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Alternatively, service lines, as opposed to entire institutions, might be consolidated.
For example, obstetrics could be closed at one hospital and utilization moved across the street, so one obstetrics program would replace what had been two.
There are numerous examples of hospital mergers that have blown up on the runway.
Of even greater concern are the costs of mergers that fail after they are closed, then end in dissolution.
In health care, many merged models have continued to operate more as holding companies than unified enterprises.
Not surprisingly, they often generate little differentiated value beyond what they demonstrated prior to being brought under common ownership.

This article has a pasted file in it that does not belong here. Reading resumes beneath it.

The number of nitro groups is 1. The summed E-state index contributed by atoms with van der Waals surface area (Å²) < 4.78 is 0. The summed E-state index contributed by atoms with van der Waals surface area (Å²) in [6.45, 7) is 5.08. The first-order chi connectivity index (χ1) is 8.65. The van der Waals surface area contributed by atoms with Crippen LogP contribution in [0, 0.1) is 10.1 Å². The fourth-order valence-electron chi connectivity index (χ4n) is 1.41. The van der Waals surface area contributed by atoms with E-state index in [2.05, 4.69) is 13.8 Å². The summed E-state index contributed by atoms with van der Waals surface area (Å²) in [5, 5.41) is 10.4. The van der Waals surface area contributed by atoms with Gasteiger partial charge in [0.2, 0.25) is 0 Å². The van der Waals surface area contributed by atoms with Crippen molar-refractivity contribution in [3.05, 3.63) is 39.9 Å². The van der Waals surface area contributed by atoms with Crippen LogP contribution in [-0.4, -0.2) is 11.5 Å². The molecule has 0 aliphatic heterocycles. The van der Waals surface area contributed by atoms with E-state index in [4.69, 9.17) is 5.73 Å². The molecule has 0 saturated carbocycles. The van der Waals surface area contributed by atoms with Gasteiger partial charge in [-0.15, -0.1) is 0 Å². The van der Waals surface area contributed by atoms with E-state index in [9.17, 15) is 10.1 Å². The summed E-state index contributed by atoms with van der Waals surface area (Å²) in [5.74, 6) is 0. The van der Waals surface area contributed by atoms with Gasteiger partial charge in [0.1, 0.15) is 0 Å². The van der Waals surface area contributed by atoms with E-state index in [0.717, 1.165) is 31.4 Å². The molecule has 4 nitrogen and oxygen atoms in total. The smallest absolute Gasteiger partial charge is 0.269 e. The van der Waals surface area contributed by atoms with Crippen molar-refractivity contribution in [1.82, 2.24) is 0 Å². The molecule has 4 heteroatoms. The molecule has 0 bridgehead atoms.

These models are emerging under a variety of such labels as alliances, affiliations, collaboratives and cooperatives. The shift to network models may reflect a growing recognition that mergers often fail to deliver their promised benefits.
In such a case, one of the hospitals could be closed and its volume shifted to the other.Quietly but pervasively, a shift toward new structures, not based on consolidation of assets, is occurring.Major efforts are under way among providers in several states, including Colorado, Georgia, Iowa, Missouri, North Carolina, South Carolina, Tennessee and Wisconsin. Despite persistent predictions of a merger stampede, a growing number of hospitals and health systems are moving in a fundamentally different direction.They are seeking the benefits of combined effort without giving up ownership.